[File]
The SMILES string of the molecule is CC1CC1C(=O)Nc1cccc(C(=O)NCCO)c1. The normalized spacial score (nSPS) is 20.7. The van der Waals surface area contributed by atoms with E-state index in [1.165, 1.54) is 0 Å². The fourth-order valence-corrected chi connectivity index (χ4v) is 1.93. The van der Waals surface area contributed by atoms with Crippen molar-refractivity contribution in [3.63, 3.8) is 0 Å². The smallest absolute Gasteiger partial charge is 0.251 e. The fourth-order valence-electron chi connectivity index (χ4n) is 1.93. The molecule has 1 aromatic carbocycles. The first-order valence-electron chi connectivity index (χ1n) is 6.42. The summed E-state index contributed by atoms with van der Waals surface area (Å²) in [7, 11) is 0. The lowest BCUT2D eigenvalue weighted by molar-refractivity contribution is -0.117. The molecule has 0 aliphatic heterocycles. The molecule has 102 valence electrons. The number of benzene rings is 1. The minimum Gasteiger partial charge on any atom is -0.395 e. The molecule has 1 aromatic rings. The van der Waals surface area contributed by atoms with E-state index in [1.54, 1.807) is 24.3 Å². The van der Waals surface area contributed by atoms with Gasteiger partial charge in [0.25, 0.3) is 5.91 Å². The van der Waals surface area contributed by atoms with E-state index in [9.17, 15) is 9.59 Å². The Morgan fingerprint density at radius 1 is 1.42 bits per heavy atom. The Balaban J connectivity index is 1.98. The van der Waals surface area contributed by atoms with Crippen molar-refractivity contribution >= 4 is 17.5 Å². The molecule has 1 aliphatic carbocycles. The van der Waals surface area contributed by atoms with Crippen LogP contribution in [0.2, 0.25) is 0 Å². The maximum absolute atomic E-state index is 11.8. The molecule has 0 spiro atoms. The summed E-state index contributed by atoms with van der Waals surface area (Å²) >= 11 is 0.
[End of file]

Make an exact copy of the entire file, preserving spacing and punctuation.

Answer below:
The SMILES string of the molecule is CC1CC1C(=O)Nc1cccc(C(=O)NCCO)c1. The normalized spacial score (nSPS) is 20.7. The van der Waals surface area contributed by atoms with E-state index in [1.165, 1.54) is 0 Å². The fourth-order valence-corrected chi connectivity index (χ4v) is 1.93. The van der Waals surface area contributed by atoms with Crippen molar-refractivity contribution in [3.63, 3.8) is 0 Å². The smallest absolute Gasteiger partial charge is 0.251 e. The fourth-order valence-electron chi connectivity index (χ4n) is 1.93. The molecule has 1 aromatic carbocycles. The first-order valence-electron chi connectivity index (χ1n) is 6.42. The summed E-state index contributed by atoms with van der Waals surface area (Å²) in [7, 11) is 0. The lowest BCUT2D eigenvalue weighted by molar-refractivity contribution is -0.117. The molecule has 0 aliphatic heterocycles. The molecule has 102 valence electrons. The number of benzene rings is 1. The minimum Gasteiger partial charge on any atom is -0.395 e. The molecule has 1 aromatic rings. The van der Waals surface area contributed by atoms with E-state index in [1.54, 1.807) is 24.3 Å². The van der Waals surface area contributed by atoms with Gasteiger partial charge in [0.25, 0.3) is 5.91 Å². The van der Waals surface area contributed by atoms with E-state index in [9.17, 15) is 9.59 Å². The Morgan fingerprint density at radius 1 is 1.42 bits per heavy atom. The Balaban J connectivity index is 1.98. The van der Waals surface area contributed by atoms with Crippen molar-refractivity contribution >= 4 is 17.5 Å². The molecule has 1 aliphatic carbocycles. The van der Waals surface area contributed by atoms with Crippen LogP contribution in [0.2, 0.25) is 0 Å². The maximum absolute atomic E-state index is 11.8. The molecule has 0 spiro atoms. The summed E-state index contributed by atoms with van der Waals surface area (Å²) >= 11 is 0.